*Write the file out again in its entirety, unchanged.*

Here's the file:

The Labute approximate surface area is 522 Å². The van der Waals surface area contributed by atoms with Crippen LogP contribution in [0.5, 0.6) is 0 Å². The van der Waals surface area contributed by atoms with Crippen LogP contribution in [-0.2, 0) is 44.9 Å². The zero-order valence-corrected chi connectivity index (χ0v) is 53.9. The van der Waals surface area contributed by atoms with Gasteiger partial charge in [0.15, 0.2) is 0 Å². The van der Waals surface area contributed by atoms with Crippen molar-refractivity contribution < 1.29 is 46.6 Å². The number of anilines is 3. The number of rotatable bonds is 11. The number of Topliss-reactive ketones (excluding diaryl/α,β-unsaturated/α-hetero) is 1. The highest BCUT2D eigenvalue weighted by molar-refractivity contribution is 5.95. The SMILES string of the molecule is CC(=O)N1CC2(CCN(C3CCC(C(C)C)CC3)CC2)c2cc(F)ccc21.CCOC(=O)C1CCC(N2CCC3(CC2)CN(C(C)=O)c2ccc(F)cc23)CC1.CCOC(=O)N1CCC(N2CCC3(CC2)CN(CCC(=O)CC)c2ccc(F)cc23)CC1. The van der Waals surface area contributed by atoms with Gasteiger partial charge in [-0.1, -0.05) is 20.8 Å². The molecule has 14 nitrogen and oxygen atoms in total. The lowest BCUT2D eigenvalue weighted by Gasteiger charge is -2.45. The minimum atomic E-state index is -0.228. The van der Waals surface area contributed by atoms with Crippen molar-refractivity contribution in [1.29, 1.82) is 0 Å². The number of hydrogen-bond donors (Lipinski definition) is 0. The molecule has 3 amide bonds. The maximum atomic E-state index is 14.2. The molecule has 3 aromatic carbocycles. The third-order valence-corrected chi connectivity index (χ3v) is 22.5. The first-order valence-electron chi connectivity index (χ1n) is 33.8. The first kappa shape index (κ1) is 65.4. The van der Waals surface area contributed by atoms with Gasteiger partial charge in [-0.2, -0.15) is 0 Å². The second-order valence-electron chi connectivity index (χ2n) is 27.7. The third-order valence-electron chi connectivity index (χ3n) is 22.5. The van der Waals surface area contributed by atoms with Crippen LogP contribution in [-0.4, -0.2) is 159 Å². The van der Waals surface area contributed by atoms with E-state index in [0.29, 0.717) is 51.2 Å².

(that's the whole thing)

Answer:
The Labute approximate surface area is 522 Å². The van der Waals surface area contributed by atoms with Crippen LogP contribution in [0.5, 0.6) is 0 Å². The van der Waals surface area contributed by atoms with Crippen LogP contribution in [-0.2, 0) is 44.9 Å². The zero-order valence-corrected chi connectivity index (χ0v) is 53.9. The van der Waals surface area contributed by atoms with Gasteiger partial charge in [0.15, 0.2) is 0 Å². The van der Waals surface area contributed by atoms with Crippen molar-refractivity contribution < 1.29 is 46.6 Å². The number of anilines is 3. The number of rotatable bonds is 11. The number of Topliss-reactive ketones (excluding diaryl/α,β-unsaturated/α-hetero) is 1. The highest BCUT2D eigenvalue weighted by molar-refractivity contribution is 5.95. The SMILES string of the molecule is CC(=O)N1CC2(CCN(C3CCC(C(C)C)CC3)CC2)c2cc(F)ccc21.CCOC(=O)C1CCC(N2CCC3(CC2)CN(C(C)=O)c2ccc(F)cc23)CC1.CCOC(=O)N1CCC(N2CCC3(CC2)CN(CCC(=O)CC)c2ccc(F)cc23)CC1. The van der Waals surface area contributed by atoms with Gasteiger partial charge in [-0.1, -0.05) is 20.8 Å². The molecule has 14 nitrogen and oxygen atoms in total. The lowest BCUT2D eigenvalue weighted by Gasteiger charge is -2.45. The minimum atomic E-state index is -0.228. The van der Waals surface area contributed by atoms with Crippen molar-refractivity contribution in [1.29, 1.82) is 0 Å². The number of hydrogen-bond donors (Lipinski definition) is 0. The molecule has 3 amide bonds. The maximum atomic E-state index is 14.2. The molecule has 3 aromatic carbocycles. The third-order valence-corrected chi connectivity index (χ3v) is 22.5. The first-order valence-electron chi connectivity index (χ1n) is 33.8. The first kappa shape index (κ1) is 65.4. The van der Waals surface area contributed by atoms with Gasteiger partial charge in [-0.2, -0.15) is 0 Å². The second-order valence-electron chi connectivity index (χ2n) is 27.7. The third-order valence-electron chi connectivity index (χ3n) is 22.5. The van der Waals surface area contributed by atoms with Crippen LogP contribution in [-0.4, -0.2) is 159 Å². The van der Waals surface area contributed by atoms with E-state index in [0.29, 0.717) is 51.2 Å².